The Center for Security Studies (CSS) at ETH Zurich is engaged in the study of Swiss and international security studies. Its activities are structured into the four pillars of research, teaching, think tank, and the International Relations and Security Network (ISN). The CSS conducts independent research in the field of security and strategic studies. Based on that research, it elaborates analyses and recommendations for political decision-makers, public administrations, policymaking research institutes, and the general public.
Research activities activities related to disaster risks are organized throught the Risk and Resilience Team. This team is engaged in research and policy consulting on a range of fields that centre on risks, particularly socio-technical hazards, and the way in which these risks are mitigated by human actions or management practices.
Disaster Reduction Goal
The CSS is interested in creating new ways to think about and address today’s complex challenges. To this end the team draws on a multidisciplinary background from the social (political sciences, anthropology, etc.) and natural sciences, and combines these disciplinary backgrounds and research proficiency to tackle policy-relevant problems relating to complex risks.
Policies and Programmes in DRR
The CSS has a variety of partners across academia, the private sector, and government, including a close collaboration with the Swiss Federal Office for Civil Protection. Furthermore, the team is engaged in a number of international collaborations, including the EU research project 'Pop-Alert'.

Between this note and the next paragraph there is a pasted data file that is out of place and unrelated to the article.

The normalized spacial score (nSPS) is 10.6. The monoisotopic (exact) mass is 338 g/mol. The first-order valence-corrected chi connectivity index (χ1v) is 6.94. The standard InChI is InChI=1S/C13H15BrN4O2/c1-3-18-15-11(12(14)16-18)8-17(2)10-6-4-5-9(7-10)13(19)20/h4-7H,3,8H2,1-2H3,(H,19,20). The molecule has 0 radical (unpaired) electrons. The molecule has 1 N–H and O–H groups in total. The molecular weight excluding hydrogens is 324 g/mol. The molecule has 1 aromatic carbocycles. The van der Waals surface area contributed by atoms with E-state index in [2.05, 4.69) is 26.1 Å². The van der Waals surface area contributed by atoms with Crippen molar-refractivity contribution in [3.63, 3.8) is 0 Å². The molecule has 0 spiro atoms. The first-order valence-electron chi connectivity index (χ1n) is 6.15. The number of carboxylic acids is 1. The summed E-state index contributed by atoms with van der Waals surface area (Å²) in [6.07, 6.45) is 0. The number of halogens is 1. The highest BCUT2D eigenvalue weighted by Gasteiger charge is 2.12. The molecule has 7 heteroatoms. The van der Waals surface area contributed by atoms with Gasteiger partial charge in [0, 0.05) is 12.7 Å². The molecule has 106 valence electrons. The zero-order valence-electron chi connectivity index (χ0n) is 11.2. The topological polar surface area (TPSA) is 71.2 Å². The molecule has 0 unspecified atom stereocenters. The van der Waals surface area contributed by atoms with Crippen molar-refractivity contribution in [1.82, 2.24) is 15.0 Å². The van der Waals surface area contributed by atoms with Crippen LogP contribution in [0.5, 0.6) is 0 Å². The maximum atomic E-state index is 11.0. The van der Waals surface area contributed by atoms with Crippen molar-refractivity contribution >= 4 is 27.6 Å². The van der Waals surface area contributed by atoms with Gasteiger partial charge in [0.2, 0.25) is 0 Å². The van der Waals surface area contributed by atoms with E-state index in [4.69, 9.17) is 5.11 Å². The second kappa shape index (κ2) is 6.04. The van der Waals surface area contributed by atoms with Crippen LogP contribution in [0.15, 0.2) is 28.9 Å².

Disaster Risk Reduction Focal Point(s)
The work of Risk and Resilience Team is focused on three main focal points:
Socio-technical systems refer to the interactions and relationship between society’s complex infrastructures, or their built environment, and human behavior. The team’s work aims to deepen the understanding of socio-technical resilience by engaging various points of inquiry: for example, how are socio-technical systems affected by crises; where does resilience come from; how it is developed; can it be measured?
Risk and Crisis Management:
The Risk and Resilience Team is increasingly interested in developing an understanding of risk and crisis communication. Both are fundamental mechanisms that managers use to communicate relevant information to society. However in today’s world, information sharing is dynamic, multidirectional, and cross-platform. The team is interested in how risk and crisis communication processes and practices are being altered in the modern communication space, one that is characterized by speed, technology, and citizen participation.
Critical Infrastructure Protection and Cybersecurity:
Critical infrastructures can be social or technical systems that serve the critical needs of modern society. The team’s work within this area examines the governance mechanisms in the management and protection of critical infrastructures as well as the resilience of such systems during crises, disruptions, or emergencies. It connects this work specifically with the issue of cybersecurity, drawing from complex systems theory to deepen an understanding of cyber issues and to assess the opportunities and limitations of managing risks in cyber space.